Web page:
By Diana Furchtgott-Roth
The American people deserve a Christmas gift: permission to buy lower-cost, catastrophic health insurance on the exchanges. Such insurance offers protection for major illnesses but not for routine care.
Under the Affordable Care Act, only people younger than 30 are allowed to buy such insurance. But President Obama has allowed some others to claim a “hardship exemption” from Obamacare and purchase “bare-bones” or “catastrophic” health insurance plans.
Obama gave the hardship exemption in a Dec. 19 ruling issued by Health and Human Services Secretary Kathleen Sebelius. The administration was responding to a group of Democratic senators who were concerned about the effects of Obamacare on Americans’ wallets. Those whose plans were cancelled and who find the purchase of health insurance on the exchange to be too costly qualify for the hardship exemption.
The question is, why not everyone? It is potentially illegal to allow some to buy catastrophic health insurance and not others. Many Americans are getting sticker shock from health insurance prices. The Manhattan Institute has developed an interactive tool that shows the increases in health insurance prices under the exchanges. See it here.
If everyone were allowed to buy catastrophic health insurance, this would hurt the insurance companies, who have been salivating for millions of new customers to buy costly plans. But it is poor economic policy for laws and regulations to be structured to benefit one industry group. Surely the welfare of millions of Americans trumps the welfare of insurance companies.
Plaintiffs in Halbig v. Sebelius, a case currently under consideration by Judge Paul L. Friedman of the U.S. District Court for the District of Columbia, are suing to be allowed to claim the hardship exemption.
Under Obamacare, subsidies are only available for people on state exchanges, not federal exchanges, but the Internal Revenue Service extended the subsidies to the 34 federal exchanges. Plaintiffs argue that extending the subsidies to federal exchanges puts them at a disadvantage.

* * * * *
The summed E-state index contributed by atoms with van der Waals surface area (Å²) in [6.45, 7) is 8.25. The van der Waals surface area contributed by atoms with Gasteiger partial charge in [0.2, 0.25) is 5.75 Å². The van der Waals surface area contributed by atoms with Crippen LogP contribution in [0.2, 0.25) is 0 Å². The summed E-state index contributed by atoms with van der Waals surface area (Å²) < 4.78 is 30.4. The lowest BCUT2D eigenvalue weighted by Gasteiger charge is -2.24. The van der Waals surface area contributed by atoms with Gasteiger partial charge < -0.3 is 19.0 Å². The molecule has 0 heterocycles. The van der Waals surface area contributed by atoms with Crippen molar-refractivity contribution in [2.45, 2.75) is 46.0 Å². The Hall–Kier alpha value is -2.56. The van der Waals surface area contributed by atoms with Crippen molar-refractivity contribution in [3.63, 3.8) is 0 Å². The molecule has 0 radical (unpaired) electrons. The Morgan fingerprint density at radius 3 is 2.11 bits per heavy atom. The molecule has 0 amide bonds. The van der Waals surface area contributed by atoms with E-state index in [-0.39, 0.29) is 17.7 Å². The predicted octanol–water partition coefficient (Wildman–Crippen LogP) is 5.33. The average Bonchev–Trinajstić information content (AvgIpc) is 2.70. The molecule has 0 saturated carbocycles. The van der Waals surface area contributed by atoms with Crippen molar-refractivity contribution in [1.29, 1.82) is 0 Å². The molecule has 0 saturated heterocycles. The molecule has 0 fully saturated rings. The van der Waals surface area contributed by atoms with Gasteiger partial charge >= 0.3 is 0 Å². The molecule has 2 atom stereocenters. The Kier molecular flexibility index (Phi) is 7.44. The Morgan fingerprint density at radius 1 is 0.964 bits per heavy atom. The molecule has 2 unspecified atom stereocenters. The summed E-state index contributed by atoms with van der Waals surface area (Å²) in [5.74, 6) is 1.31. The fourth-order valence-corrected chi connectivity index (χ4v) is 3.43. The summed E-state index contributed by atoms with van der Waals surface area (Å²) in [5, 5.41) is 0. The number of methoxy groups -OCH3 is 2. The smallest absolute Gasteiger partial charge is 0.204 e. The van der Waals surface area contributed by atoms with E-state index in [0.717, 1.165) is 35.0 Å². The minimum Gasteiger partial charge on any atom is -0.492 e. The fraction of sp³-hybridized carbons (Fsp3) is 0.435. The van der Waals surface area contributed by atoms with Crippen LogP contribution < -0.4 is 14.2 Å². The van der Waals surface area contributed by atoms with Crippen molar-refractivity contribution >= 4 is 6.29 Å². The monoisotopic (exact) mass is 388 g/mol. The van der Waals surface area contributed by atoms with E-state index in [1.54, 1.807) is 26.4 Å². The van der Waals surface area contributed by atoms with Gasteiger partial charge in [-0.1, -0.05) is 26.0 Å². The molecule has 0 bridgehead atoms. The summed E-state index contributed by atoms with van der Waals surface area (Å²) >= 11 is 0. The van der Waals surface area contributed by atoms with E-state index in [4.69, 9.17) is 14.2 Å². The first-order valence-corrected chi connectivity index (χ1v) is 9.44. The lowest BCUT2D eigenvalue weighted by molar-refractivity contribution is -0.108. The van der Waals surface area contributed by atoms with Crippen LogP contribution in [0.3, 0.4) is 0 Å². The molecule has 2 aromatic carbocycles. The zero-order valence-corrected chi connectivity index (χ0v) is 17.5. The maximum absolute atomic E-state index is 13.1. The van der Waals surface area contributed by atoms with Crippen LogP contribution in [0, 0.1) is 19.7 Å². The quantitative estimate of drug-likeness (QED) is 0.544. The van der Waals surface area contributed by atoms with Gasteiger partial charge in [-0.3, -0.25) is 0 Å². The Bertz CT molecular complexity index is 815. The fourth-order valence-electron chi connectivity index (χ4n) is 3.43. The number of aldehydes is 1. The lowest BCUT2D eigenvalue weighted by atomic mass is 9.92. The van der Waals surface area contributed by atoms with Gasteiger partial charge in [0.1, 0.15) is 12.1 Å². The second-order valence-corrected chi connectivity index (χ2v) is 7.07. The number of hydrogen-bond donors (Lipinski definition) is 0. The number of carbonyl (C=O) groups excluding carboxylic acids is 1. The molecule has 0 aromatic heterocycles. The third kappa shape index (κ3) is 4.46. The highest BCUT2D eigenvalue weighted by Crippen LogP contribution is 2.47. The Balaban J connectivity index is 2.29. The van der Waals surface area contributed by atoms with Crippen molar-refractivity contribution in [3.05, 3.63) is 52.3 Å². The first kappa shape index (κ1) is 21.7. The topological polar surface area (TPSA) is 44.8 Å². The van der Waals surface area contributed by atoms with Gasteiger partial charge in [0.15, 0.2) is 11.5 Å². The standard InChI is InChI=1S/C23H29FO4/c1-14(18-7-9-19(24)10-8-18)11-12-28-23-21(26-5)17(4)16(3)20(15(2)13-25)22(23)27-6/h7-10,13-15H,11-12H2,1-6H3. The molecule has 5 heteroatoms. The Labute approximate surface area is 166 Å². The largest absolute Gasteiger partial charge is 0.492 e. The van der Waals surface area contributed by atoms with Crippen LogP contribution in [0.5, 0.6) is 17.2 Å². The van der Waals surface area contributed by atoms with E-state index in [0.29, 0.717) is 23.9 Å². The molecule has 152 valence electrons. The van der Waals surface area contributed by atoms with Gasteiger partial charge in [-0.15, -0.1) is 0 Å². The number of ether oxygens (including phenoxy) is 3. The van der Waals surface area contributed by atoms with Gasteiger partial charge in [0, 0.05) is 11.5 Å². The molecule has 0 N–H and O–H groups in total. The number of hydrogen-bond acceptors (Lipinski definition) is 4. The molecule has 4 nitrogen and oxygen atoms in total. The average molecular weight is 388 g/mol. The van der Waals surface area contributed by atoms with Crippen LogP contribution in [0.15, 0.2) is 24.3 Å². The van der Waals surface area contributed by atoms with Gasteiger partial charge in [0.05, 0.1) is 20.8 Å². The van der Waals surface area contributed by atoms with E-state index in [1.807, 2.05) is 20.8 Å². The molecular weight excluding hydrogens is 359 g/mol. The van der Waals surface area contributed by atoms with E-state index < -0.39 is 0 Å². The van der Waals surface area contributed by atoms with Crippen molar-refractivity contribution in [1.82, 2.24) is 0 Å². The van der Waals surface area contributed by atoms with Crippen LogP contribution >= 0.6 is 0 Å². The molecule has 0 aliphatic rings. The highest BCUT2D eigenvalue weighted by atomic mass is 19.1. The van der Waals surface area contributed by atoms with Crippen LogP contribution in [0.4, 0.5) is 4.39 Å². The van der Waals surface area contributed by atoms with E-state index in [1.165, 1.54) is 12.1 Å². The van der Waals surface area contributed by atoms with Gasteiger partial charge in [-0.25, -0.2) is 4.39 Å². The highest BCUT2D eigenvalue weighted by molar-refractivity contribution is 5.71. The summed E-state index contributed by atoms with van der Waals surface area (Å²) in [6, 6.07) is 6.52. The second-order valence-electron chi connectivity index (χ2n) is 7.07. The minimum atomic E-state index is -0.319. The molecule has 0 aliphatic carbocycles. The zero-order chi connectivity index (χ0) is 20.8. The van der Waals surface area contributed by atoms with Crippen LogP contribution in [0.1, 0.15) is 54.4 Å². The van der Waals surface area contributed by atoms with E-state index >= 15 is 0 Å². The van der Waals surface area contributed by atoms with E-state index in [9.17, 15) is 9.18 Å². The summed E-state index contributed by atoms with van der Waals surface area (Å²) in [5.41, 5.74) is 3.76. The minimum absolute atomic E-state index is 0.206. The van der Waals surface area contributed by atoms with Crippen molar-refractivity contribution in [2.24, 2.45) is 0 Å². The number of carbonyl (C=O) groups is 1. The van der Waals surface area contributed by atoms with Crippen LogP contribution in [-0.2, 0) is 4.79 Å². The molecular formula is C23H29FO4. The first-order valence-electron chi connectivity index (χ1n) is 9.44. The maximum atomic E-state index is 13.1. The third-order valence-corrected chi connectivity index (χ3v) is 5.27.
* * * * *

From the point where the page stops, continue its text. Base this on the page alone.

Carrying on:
Without the subsidy, they could receive a certificate of exemption from the requirement to purchase health insurance. This would enable them to buy catastrophic health insurance — a privilege Obama granted to millions of Americans last week.
Friedman’s decision is expected shortly. So is a decision from Virginia Judge James R. Spencer in a similar case, King v. Sebelius.
Many Americans would like to purchase catastrophic insurance at lower cost. Family plans will cost $20,000 a year in 2016, according to the IRS. Although the Supreme Court has ruled it is legal for government to tax people if they do not have health insurance, it is unreasonable to make them purchase such expensive coverage.
Insurance means that people pay to be covered against unpredictable expenses. Requiring insurance companies to include free preventive care and contraceptives in policies is not insurance. Consumers are not insuring against unpredictable expenses, but purchasing prepaid health plans. Allowing people to insure against major expenses while paying for routine care out of pocket would encourage shopping around and would lower the cost of health care, as well as the cost of insurance.
All Americans generally have to be treated the same under the law. If Americans whose policies are cancelled and who face higher costs of insurance can claim a hardship exemption, why not everyone else? Many are facing higher insurance costs that pose a financial hardship.
Rather than relying on Obama’s ad hoc rule-makings, Congress should pass a law to allow anyone to buy catastrophic health coverage. It may be a piece of coal in the insurance companies’ stockings, but it would be a gift to many Americans.
Examiner Columnist Diana Furchtgott-Roth, former chief economist at the U.S. Department of Labor, is a senior fellow and director of Economics21 at the Manhattan Institute for Policy Research.